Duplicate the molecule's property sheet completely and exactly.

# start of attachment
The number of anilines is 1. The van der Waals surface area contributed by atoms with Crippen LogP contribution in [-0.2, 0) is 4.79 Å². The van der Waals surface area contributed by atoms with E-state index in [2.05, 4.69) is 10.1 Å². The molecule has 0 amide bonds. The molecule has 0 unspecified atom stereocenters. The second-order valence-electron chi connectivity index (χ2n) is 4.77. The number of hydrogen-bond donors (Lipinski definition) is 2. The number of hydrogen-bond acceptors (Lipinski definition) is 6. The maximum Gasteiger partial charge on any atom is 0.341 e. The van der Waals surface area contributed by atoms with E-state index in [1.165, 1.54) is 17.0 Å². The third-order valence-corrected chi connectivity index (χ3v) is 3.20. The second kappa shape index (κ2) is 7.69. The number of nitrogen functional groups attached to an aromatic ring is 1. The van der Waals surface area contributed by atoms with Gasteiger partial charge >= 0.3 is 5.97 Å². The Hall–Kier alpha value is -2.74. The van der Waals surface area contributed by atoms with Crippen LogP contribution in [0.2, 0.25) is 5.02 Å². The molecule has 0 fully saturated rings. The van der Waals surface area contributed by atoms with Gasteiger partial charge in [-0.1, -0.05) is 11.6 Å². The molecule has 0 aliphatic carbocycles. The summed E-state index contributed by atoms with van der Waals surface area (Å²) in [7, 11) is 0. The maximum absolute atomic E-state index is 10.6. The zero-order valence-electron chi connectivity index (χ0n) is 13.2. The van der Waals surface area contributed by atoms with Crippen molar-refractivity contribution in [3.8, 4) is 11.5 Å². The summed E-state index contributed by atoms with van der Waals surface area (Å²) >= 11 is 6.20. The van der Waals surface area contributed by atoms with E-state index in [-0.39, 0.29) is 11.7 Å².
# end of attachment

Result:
The number of anilines is 1. The van der Waals surface area contributed by atoms with Crippen LogP contribution in [-0.2, 0) is 4.79 Å². The van der Waals surface area contributed by atoms with E-state index in [2.05, 4.69) is 10.1 Å². The molecule has 0 amide bonds. The molecule has 0 unspecified atom stereocenters. The second-order valence-electron chi connectivity index (χ2n) is 4.77. The number of hydrogen-bond donors (Lipinski definition) is 2. The number of hydrogen-bond acceptors (Lipinski definition) is 6. The maximum Gasteiger partial charge on any atom is 0.341 e. The van der Waals surface area contributed by atoms with E-state index in [1.165, 1.54) is 17.0 Å². The third-order valence-corrected chi connectivity index (χ3v) is 3.20. The second kappa shape index (κ2) is 7.69. The number of nitrogen functional groups attached to an aromatic ring is 1. The van der Waals surface area contributed by atoms with Gasteiger partial charge >= 0.3 is 5.97 Å². The Hall–Kier alpha value is -2.74. The van der Waals surface area contributed by atoms with Crippen LogP contribution in [0.2, 0.25) is 5.02 Å². The molecule has 0 fully saturated rings. The van der Waals surface area contributed by atoms with Gasteiger partial charge in [-0.1, -0.05) is 11.6 Å². The molecule has 0 aliphatic carbocycles. The summed E-state index contributed by atoms with van der Waals surface area (Å²) in [7, 11) is 0. The maximum absolute atomic E-state index is 10.6. The zero-order valence-electron chi connectivity index (χ0n) is 13.2. The van der Waals surface area contributed by atoms with Crippen molar-refractivity contribution in [3.8, 4) is 11.5 Å². The summed E-state index contributed by atoms with van der Waals surface area (Å²) >= 11 is 6.20. The van der Waals surface area contributed by atoms with E-state index in [-0.39, 0.29) is 11.7 Å².